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Feds drop charges, South Florida professor Sami Al-Arian free at last

By Tom Burke

Tampa, FL — University of South Florida computer engineering professor Sami Al-Arian was set free today in Virginia. Federal prosecutors decided to finally drop his case today after his family waited in legal limbo for five years. The judge who delayed the ruling presides over a court nicknamed the “rocket docket” for its speed of settling cases.

Jared Hamil of the Committee to Stop FBI Repression in Tampa Bay said, “It is great news and people are saying this should have happened years ago. The government never had a case. It was just political repression and the stifling of free speech. It is big news here in Tampa.”

Professor Al-Arian is a Palestinian American civil rights and Palestine solidarity activist arrested and put on trial for aiding the Palestinian resistance organization Islamic Jihad in 2003. At the time of his arrest U.S. Attorney General John Ashcroft held a press conference announcing the professors arrest to the nation. In the U.S. war on terror, Sami Al-Arian was the big test case.

The U.S. government spent more than ten years spying on Al-Arian and intercepting more than 400,000 phone calls. However the U.S. prosecutors could not get a guilty verdict from jurors on any of the 17 charges.

After spending two years in jail while on trial and faced with another trial and more years away from his family, Al-Arian made a plea deal, agreeing to leave the country and going into political exile. Then things turned ugly and the U.S. prosecutors tried to use their power to punish Al-Arian. Instead of letting professor Al-Arian serve time and leave the country as agreed in negotiations, U.S. prosecutors demanded Al-Arian testify at a federal grand jury in Virginia, which he refused to do based on his agreement with the government. He then was charged with contempt and jailed. Since 2008 he has lived under house arrest.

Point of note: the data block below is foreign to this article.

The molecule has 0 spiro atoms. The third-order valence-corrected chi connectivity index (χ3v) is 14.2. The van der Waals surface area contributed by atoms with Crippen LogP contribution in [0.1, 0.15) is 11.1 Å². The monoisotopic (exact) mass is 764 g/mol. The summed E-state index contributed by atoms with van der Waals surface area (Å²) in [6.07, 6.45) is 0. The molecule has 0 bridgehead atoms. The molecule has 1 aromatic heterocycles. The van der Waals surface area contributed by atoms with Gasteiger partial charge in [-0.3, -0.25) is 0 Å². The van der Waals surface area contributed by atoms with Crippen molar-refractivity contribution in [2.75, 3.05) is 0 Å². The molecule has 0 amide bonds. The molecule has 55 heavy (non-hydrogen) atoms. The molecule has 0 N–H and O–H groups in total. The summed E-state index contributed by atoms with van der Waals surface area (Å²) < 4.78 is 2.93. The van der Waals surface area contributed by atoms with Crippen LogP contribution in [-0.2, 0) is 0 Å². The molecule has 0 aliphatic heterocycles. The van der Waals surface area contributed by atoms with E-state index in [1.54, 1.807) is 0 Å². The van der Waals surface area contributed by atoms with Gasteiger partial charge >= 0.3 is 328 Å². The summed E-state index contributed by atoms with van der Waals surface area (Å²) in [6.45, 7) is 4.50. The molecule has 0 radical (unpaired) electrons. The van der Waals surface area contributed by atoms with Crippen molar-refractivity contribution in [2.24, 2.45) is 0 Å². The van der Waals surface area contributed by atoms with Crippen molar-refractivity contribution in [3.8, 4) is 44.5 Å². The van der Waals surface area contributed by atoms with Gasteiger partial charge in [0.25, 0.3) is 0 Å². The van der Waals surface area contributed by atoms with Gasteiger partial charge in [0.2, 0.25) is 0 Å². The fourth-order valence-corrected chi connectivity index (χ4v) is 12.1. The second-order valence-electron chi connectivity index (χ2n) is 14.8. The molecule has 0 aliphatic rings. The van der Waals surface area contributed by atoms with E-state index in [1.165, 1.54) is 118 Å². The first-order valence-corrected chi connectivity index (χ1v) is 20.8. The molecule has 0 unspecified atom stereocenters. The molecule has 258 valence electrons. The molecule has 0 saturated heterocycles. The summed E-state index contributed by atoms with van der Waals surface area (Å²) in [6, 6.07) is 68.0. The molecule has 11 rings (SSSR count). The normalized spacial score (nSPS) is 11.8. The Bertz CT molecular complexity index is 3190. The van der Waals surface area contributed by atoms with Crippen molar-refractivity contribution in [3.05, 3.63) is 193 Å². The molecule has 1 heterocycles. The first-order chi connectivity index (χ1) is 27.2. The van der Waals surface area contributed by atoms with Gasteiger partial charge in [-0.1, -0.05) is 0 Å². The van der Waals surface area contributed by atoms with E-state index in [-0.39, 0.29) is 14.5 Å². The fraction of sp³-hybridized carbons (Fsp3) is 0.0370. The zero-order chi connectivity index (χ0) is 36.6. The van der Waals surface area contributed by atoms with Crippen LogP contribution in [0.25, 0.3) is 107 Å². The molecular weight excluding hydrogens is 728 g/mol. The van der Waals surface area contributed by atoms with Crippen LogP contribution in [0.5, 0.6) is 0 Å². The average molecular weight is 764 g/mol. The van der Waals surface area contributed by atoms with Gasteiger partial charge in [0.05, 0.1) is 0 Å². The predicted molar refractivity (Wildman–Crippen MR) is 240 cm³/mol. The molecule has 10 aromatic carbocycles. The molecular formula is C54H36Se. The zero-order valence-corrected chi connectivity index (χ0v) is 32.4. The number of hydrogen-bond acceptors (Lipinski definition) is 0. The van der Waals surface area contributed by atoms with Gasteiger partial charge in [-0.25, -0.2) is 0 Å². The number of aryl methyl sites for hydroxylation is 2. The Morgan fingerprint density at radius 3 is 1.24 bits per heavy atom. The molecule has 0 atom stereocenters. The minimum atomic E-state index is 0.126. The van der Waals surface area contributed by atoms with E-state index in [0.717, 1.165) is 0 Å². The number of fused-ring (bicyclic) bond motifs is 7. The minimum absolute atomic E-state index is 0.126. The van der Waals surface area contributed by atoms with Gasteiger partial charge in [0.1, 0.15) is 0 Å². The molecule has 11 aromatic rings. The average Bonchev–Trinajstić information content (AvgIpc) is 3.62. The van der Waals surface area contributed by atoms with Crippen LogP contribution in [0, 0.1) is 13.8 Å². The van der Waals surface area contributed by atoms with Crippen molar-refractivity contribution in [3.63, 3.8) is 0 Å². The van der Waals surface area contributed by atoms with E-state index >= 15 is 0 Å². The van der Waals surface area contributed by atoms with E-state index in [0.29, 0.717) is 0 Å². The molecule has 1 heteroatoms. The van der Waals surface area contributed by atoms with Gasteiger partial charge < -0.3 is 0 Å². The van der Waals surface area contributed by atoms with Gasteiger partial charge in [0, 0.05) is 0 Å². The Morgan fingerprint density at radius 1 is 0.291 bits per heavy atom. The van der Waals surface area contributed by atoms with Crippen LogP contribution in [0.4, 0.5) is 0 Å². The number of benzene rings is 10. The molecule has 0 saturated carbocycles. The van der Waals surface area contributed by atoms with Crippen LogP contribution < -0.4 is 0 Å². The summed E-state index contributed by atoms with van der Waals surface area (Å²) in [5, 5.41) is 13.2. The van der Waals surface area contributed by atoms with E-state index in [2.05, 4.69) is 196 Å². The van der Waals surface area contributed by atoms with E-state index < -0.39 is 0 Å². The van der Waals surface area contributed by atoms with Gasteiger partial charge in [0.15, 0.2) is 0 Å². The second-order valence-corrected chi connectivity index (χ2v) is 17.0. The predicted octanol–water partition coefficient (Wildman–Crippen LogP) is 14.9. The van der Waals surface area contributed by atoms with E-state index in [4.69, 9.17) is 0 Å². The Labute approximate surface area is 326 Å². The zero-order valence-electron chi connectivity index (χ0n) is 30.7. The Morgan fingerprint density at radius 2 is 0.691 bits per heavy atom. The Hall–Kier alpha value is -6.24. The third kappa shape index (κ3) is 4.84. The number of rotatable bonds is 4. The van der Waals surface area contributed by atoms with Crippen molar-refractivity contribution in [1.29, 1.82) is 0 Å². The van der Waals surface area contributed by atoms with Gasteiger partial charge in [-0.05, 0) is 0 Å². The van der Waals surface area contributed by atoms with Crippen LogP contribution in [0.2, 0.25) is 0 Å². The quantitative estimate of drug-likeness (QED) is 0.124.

Hatem Abudayyeh, one of the Antiwar 23 with the Committee to Stop FBI Repression said, “We are extremely pleased that this chapter in the repression of Professor Al-Arian and his family is over. What the U.S. government did to him is a travesty. Palestinians, Arab Americans, and Muslims in this country have been the target of political repression since the 911 attacks. My friends and myself are still part of an unending investigation by Assistant U.S. Attorney Barry Jonas here in Chicago. Just like Al-Arian’s case, there is no crime or wrongdoing and we demand Jonas end the assault on us as well.”

In a related case, the U.S. government is putting a 67-year-old Palestinian woman and survivor of torture on trial in Detroit, September 8. Arab American women’s leader Rasmea Odeh is was physically tortured and sexually assaulted by Israeli military personnel and then convicted and imprisoned in 1969. The U.S. prosecutors are claiming she lied on a 20-year-old immigration application by not detailing her torture and imprisonment by the Israeli occupation. Anti-war activists across the country see this as further political repression by Justice Department officials and are planning a large rally and to pack the Detroit courtroom with supporters.

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